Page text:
If you need specificity in a detail, but it’s something the character wouldn’t know a lot about, use a subjective impression instead.

Sam pressed the silver button. The blade unlocked. Easy now. Pull the thing open all the way. Yeah, he could work with this. Like that ape in 2001 who found out a bone can be a weapon.

  1. Fast research

If I’m “in the zone” as I write a scene, I’ll put in a placeholder (e.g. ***) for a detail to be put in later, and keep on writing.

Otherwise, I find out what I need as fast as I can, then get back to work.

One way to do this is with Google images. I once needed the word for the glass outcropping over the entrance of a hotel. I assumed it was just a glass awning, but wanted to be sure. So I Googled hotel glass awning and clicked on Images and there they were, whole bunches of them. Only they are called canopies.

Boom, done, back to work.

  1. How much research on small details is necessary?

There’s a fabulously successful author who has said, “Research for me is a very strange process, because I don’t do any…I depend on what I’ve already read, what I’ve already found out, maybe years before.”

This means that sometimes his lead character is going the wrong direction on road in Georgia. But then, how many readers are going to know that? And of those who do know, how many of them will be so bothered they won’t buy another book by said author?

It’s an ROI calculation.

My own bottom line is this: I’m willing to spend a little extra time to get every detail right. I’m sure I sometimes miss, but it’s not for lack of trying.

How about you? Are you a “detail person”? Do you need to get the little things right?

Setting the Stage

James Scott Bell

We all know the importance of details in fiction. Whether it’s the description of a place or person, the details should always do “double duty.” They ought to go beyond the mere painting of a picture and contribute to the mood you’re trying to create.

When you set up your story world, this is especially important, for the following reasons:

* Setting helps establish the fictive dream

Details make or break verisimilitude. Lisa Scottoline sets her books in her native Philadelphia for just that reason. “You can really help support a character if you understand the setting,” she said in a Time interview. “So for that reason I generally write about Philadelphia. My experience is that people extrapolate it. If you write specifically enough, they extrapolate it to their hometown, wherever that is, even if it’s Amsterdam. By the same token, if you don’t write specifically enough and you have generic Anywhere U.S.A., then nobody feels anything. The whole bottom drops out of the story.”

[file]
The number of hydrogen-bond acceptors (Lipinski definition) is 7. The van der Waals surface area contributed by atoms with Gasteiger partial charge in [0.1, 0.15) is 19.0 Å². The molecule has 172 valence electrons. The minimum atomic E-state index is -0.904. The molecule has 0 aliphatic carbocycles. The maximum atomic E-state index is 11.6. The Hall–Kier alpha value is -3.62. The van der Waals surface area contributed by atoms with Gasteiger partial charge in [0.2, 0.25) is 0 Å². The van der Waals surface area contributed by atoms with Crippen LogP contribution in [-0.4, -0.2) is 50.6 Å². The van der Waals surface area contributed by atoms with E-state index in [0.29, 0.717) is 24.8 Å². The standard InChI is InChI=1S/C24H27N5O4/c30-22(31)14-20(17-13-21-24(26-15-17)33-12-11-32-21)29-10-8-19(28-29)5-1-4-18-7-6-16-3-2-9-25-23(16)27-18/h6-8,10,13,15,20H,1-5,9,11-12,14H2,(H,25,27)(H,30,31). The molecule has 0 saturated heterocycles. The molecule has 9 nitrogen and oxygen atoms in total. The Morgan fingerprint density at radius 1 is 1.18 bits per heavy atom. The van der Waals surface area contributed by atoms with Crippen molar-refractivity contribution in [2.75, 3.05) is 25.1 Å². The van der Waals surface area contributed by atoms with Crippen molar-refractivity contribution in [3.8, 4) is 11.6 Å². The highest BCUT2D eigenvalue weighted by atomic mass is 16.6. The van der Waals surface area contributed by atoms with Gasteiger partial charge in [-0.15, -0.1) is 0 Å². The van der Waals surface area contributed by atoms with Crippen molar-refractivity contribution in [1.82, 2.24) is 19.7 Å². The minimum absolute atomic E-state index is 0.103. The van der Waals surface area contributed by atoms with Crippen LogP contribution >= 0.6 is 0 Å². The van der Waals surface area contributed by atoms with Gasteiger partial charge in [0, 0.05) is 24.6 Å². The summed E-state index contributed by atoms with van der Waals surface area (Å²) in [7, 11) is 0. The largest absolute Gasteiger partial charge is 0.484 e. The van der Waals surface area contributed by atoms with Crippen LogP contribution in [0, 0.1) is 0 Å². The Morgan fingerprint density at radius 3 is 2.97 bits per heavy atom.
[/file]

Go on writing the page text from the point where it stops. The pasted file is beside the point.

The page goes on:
• Setting establishes motifs

You are wasting an opportunity if you do not find motifs in your settings. A motif is a distinctive visual that repeats. Like the green light in The Great Gatsby. It carries symbolic weight and deepens the reading experience.

For L.A. writers such as myself, the city provides a wealth of these icons. One of my favorites is Angels Flight. Allow me to riff on it just a bit.

Angels Flight is a funicular railroad (two cars going up and down in balance) that was built in 1901. It was to bring the folks living in the fashionable burb of Bunker Hill down a steep grade to the shopping area of Los Angeles. That saved them a long walk down and up steps, or getting the horse and buggy all rigged. For a penny, you could ride the cars.

Bunker Hill began to fade as the years went on. Post WWII, especially, it became a place of run down tenements and flophouses for cons and criminals to gather. But Angels Flight remained right there on 3rd Street, doing its thing.

It was going to be torn down in the late 50s, a victim of redevelopment. But a grass roots movement sprang up to save the old girl. My dad, an L.A. lawyer, was part of this. He even brought his young son downtown to ride on it in front of news cameras and the L.A. Times.

So, in a small way, I helped save Angels Flight. The city preserved it, moved it half a block south, and reopened it. An unfortunate accident took it offline for several years, but earlier this year it started running again.

I have used Angels Flight in a novel of the same name. This novel was mentioned in a great pictorial history of Angels Flight by Jim Dawson. Several film noirs have featured it over the years.

If you’re ever in downtown L.A., take a ride. You catch it on Hill Street, between 3rd and 4th, directly across from the Grand Central Market. Up at the top you can get a great view of the city of angels.

Talk about your settings. Do you have a favorite? Do you visit your locations and purposely work in the details?

Here’s a short trip on Angels Flight for your viewing pleasure.